It’s not just about Metallica and Dolly – as well as a music festival with a worldwide reputation, Glastonbury is a flagship for all aspects of festival culture. This year Michael Eavis’s enduringly popular gathering of the festy clans achieved a world record to make environmentalists cheer – the largest number of compost loos ever provided at a single event.
Anyone who’s been to a festival knows the state of the toilets can dominate conversation more than the weather, especially if they’re bad, and portable loos are notorious. Being enclosed in a sun-heated plastic box with the necessary chemicals is unpleasant even when it’s clean, and most of us have at some time been confronted with one that’s blocked and over-full. The seasoned festival-goer will typically be found shadowing the cleaners hoping to nab a toilet they can bear the thought of sitting on.
Glastonbury has used portable loos for more than 20 years, but there were just 150 this year, and the uber-festival now sees them as “a thing of the past”. “Frankly they are not up to the job,” sanitation manager Jane Healy told the Independent recently. “They don’t work in our particular high-intensity environment, partly because the experience is so unpleasant that many people don’t want to touch the plastic, so they don’t flush.” Hence the rise of the “long drop” alternative, with cubicles open to circulating breezes. You could still find them from 500 yards with your eyes closed, but compared to the stench from a bank of overfilled portable loos, they’re positively pleasant, and at least offer the potential to spread the ‘muck’ on Worthy Farm land later.
Meanwhile, at the tiny festivals, many of us have found the compost loos on offer something of a revelation. In most cases the motivation for offering them rather than chemical toilets has been ideological, but with the addition of a little care and attention to detail (Buddhafield take a bow) they have often also proved more pleasant to use.
But compost loos have always been regarded as impractical for a 200,000-ticket event. Enter Aussie environmental scientist Hamish Skermer, who, with his company Natural Event, intends to establish the viability of compost loos as a large-scale solution. Hamish, who began by creating the compost toilets for Victoria’s festival of Folk Rhythm and Life, has been instrumental in converting several entire festivals, including establishing site-wide, permanent compost loos for 12000-capacity Rainbow Serpent, also in Victoria. Conquering the bigger UK scene was an obvious next step.
Natural Event facilities have already been seen at festivals including Sunrise and Sonisphere, and the pleasant, attractively decorated and distinctly non-stinky toilets, which use no chemicals, no water and no electricity in the disposal process, have previously visited Glastonbury on a smaller scale. This year there were more than 1,000 across 90 locations, including near the pyramid stage, along with 2,000 long-drops. The main difference from the long-drops is that rather than sloshing around in water and urine, the poo is separated and sprinkled with sawdust, instigating the composting process and stopping it smelling. Like the festival’s food waste and associated plates and cutlery, it then becomes a nutrient-rich soil treatment which is ready to use after a year.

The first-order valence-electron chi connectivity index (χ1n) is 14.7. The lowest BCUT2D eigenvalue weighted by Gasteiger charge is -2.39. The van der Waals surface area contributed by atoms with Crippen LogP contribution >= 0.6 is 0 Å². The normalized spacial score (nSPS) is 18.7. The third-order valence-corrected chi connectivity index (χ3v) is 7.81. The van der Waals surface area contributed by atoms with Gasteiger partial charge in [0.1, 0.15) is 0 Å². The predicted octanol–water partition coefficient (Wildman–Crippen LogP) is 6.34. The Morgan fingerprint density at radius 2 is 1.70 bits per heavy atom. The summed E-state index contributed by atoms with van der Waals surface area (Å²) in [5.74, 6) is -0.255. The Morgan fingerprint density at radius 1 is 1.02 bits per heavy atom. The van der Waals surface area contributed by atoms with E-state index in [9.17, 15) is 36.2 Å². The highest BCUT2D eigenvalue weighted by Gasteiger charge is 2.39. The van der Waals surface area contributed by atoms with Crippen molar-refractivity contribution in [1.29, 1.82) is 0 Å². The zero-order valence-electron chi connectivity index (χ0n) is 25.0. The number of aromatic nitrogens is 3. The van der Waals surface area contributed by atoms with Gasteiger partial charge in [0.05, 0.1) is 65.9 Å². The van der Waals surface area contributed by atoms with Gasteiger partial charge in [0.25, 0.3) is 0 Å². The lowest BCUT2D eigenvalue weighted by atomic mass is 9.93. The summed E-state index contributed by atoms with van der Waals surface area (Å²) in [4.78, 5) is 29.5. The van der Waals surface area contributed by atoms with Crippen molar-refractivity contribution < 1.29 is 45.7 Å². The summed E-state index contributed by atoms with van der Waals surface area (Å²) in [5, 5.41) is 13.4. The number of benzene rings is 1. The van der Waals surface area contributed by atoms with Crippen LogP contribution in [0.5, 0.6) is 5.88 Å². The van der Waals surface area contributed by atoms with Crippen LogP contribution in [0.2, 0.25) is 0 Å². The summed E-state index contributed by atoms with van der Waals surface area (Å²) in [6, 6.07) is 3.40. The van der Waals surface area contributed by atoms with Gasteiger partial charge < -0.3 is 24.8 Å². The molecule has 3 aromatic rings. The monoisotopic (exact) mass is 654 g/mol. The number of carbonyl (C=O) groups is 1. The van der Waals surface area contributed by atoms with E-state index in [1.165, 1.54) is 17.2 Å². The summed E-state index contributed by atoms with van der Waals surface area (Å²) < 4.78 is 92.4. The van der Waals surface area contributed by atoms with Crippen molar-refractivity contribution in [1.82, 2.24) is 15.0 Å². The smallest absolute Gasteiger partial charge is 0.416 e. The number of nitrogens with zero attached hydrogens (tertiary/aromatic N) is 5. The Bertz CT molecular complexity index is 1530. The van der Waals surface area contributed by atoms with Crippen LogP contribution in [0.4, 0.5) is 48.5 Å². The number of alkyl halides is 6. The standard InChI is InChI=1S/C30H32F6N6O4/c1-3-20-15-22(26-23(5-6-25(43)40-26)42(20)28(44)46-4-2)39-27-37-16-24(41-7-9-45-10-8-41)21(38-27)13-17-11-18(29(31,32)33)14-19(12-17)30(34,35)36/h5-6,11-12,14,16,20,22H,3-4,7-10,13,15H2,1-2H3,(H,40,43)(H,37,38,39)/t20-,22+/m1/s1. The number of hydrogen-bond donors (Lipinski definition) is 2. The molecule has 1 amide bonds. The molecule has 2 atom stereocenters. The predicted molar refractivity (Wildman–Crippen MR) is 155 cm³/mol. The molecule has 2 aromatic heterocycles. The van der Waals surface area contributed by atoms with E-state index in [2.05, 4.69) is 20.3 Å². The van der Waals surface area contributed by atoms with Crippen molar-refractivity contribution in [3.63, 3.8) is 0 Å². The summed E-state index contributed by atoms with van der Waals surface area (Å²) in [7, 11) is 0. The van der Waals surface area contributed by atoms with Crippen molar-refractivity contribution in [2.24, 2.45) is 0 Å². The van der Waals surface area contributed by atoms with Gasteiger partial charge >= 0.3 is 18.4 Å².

Many of the modular cubicle loos are assembled and decorated on site, but Natural Event can also challenge the relative convenience of portable loos with a bank of 30 cubicles mounted on an articulated lorry, as well as male and female urinals to cut down those queues, and recycling and sustainability consultancy for the whole event.
So, have compost loos finally transcended their ascetic-hippy image and been recognised as a superior alternative? It would seem so. Glastowatch forum posts on the subject, while not completely starry-eyed, almost all feature the words “loved them” or “amazing”. “MandyPants”, typically, thought those she used on the way out “amazing, considering they’d had the whole festival to get really rank. Dry seat, lots of space and no stink. More of those please!” Much of this is of course dependent on good maintenance combined with user behaviour. While early adopters are enthusiastic, some posters noticed evidence of destructive portable loo habits. As “Lou’sOtherHalf” observed, “no amount of sawdust will protect a toilet seat from a hoverer who can’t aim!” But we think Hamish’s mission, to “Change the world from the bottom up” looks fair to succeed.
Have you used these or other compost toilets at festivals? Let us know what you think.